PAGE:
- IJmuiden, Netherlands (former Koninklijke Hoogovens) – hot and cold rolled coil, galvanised and colour coated coil and tinplate
- Flat products
- Shotton, Wales – galvanised and (plastic) coated sheet
- Ivôz-Ramet nr Liège, Belgium – galvanised and (plastic) coated sheet
- Trostre, South Wales (Trostre Steelworks) – Tinplate and packaging steels
- Duffel, Belgium – Tinplate and packaging steels
- Louvroil, Maubeuge, France – colour coated coil
- Adapazari, Turkey – colour coated coil
- Llanwern, Wales (Llanwern steelworks) – hot and cold rolled strip/coil, galvanised coil
- Düsseldorf and Trier, Germany – electroplated strip
- Warren, Ohio and Bethlehem, Pennsylvania, USA – electroplated strip
- Rotheram (Brinsworth works), England – narrow strip
- Durango, Spain (Layde works) – narrow strip
- Walsall, England – coated narrow strip
- Hartlepool, England – tube
- Corby, England – tube
- Maastricht, Netherlands – tube
- Oosterhout, Netherlands – tube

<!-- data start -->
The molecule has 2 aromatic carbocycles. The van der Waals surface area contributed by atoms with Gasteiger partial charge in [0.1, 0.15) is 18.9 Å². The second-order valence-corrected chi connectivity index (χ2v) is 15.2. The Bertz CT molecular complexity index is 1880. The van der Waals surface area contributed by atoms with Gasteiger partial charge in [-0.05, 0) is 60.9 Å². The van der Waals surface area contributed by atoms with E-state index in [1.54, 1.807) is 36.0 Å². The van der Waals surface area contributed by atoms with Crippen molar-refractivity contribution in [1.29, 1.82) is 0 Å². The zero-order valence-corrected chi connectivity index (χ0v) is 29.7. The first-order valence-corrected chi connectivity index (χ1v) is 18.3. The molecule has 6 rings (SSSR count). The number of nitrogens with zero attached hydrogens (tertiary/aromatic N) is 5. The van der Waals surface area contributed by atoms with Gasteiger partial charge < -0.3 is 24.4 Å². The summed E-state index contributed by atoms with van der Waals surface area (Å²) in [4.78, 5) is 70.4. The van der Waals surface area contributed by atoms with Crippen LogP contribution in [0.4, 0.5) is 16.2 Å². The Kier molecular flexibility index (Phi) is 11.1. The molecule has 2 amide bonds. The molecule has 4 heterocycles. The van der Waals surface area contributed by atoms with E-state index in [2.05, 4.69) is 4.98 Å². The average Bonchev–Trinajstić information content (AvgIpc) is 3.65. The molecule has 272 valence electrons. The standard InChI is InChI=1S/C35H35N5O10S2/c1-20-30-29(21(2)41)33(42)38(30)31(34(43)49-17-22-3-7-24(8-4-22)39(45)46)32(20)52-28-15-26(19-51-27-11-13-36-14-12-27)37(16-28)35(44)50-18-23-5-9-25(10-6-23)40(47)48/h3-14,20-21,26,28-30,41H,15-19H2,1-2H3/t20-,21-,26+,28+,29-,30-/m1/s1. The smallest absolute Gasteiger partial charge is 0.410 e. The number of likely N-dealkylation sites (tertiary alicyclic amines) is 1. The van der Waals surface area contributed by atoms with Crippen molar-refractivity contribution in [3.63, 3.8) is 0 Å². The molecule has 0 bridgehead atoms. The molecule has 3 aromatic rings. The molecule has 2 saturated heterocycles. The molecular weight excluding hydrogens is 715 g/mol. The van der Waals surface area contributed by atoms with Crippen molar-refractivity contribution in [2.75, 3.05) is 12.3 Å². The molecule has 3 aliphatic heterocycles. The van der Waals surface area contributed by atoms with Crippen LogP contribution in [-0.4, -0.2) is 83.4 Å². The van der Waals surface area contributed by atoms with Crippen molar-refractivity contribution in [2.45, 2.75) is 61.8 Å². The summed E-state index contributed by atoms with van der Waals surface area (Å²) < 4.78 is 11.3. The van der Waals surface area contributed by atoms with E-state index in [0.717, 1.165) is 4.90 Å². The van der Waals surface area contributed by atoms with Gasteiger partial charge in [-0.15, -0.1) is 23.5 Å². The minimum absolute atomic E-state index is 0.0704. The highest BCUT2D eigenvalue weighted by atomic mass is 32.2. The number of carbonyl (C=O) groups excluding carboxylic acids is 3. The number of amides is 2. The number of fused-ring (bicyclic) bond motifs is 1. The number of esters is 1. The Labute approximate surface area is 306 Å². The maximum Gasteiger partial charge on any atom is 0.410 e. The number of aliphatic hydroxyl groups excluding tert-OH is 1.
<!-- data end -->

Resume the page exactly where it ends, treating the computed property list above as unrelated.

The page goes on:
- Zwijndrecht, Netherlands – tube
- Rotherham – engineering steels
- Wednesbury, England – bright bar
- Tata Steel Europe produce electrical steels via their subsidiary Cogent Power. Grain-orientated sheet at Orb Works, Newport, South Wales; and non-grain orientated sheet at Surahammar, Sweden; a finishing works in Burlington, Ontario, Canada.
- Tesside Cast Products, blast furnaces at Lackenby, Redcar, North Yorkshire, UK – mothballed 2010, sold 2011 to SSI, closed c.2014
- Dalzell Works and Clydebridge Works, at Motherwell, Scotland, Steel plate – mothballed 2015, sold to Liberty House 2016
- Aluminium division – primary production sold to Aleris 2006
- Long product division – sold to Greybull Capital 2016, forming British Steel Ltd
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Demand for the metal in the UK has never recovered since the financial crisis, remaining 30% lower than pre-2008 levels, while energy costs, business rates, and environmental taxes have further squeezed the industry. However, Tata and other steelmakers argue that the biggest problem is China dumping steel into Europe
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- Electrical Steels
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- Bryant, Chris (30 March 2016), Steelmaker's Megalomania Leads to Misery, Bloomberg